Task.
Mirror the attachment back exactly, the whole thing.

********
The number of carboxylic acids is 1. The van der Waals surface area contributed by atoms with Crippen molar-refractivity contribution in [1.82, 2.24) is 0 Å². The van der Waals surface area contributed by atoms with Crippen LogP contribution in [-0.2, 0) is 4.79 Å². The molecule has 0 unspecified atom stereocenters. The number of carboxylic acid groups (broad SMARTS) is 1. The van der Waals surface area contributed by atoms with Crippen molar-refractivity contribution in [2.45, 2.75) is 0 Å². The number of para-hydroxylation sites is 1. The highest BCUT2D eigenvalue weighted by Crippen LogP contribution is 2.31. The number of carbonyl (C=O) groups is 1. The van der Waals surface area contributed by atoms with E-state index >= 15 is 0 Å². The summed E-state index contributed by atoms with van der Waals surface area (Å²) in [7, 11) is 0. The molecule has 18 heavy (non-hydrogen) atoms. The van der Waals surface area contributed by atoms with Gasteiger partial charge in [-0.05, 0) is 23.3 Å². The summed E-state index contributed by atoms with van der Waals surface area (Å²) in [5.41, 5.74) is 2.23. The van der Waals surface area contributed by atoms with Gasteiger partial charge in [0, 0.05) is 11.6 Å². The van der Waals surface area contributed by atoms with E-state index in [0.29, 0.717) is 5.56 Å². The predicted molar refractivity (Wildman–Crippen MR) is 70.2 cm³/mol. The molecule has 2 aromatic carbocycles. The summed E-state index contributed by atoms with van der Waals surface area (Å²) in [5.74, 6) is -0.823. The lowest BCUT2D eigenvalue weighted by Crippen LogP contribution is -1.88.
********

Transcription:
The number of carboxylic acids is 1. The van der Waals surface area contributed by atoms with Crippen molar-refractivity contribution in [1.82, 2.24) is 0 Å². The van der Waals surface area contributed by atoms with Crippen LogP contribution in [-0.2, 0) is 4.79 Å². The molecule has 0 unspecified atom stereocenters. The number of carboxylic acid groups (broad SMARTS) is 1. The van der Waals surface area contributed by atoms with Crippen molar-refractivity contribution in [2.45, 2.75) is 0 Å². The number of para-hydroxylation sites is 1. The highest BCUT2D eigenvalue weighted by Crippen LogP contribution is 2.31. The number of carbonyl (C=O) groups is 1. The van der Waals surface area contributed by atoms with E-state index >= 15 is 0 Å². The summed E-state index contributed by atoms with van der Waals surface area (Å²) in [7, 11) is 0. The molecule has 18 heavy (non-hydrogen) atoms. The van der Waals surface area contributed by atoms with Gasteiger partial charge in [-0.05, 0) is 23.3 Å². The summed E-state index contributed by atoms with van der Waals surface area (Å²) in [5.41, 5.74) is 2.23. The van der Waals surface area contributed by atoms with Gasteiger partial charge in [0, 0.05) is 11.6 Å². The van der Waals surface area contributed by atoms with E-state index in [0.29, 0.717) is 5.56 Å². The predicted molar refractivity (Wildman–Crippen MR) is 70.2 cm³/mol. The molecule has 2 aromatic carbocycles. The summed E-state index contributed by atoms with van der Waals surface area (Å²) in [5.74, 6) is -0.823. The lowest BCUT2D eigenvalue weighted by Crippen LogP contribution is -1.88.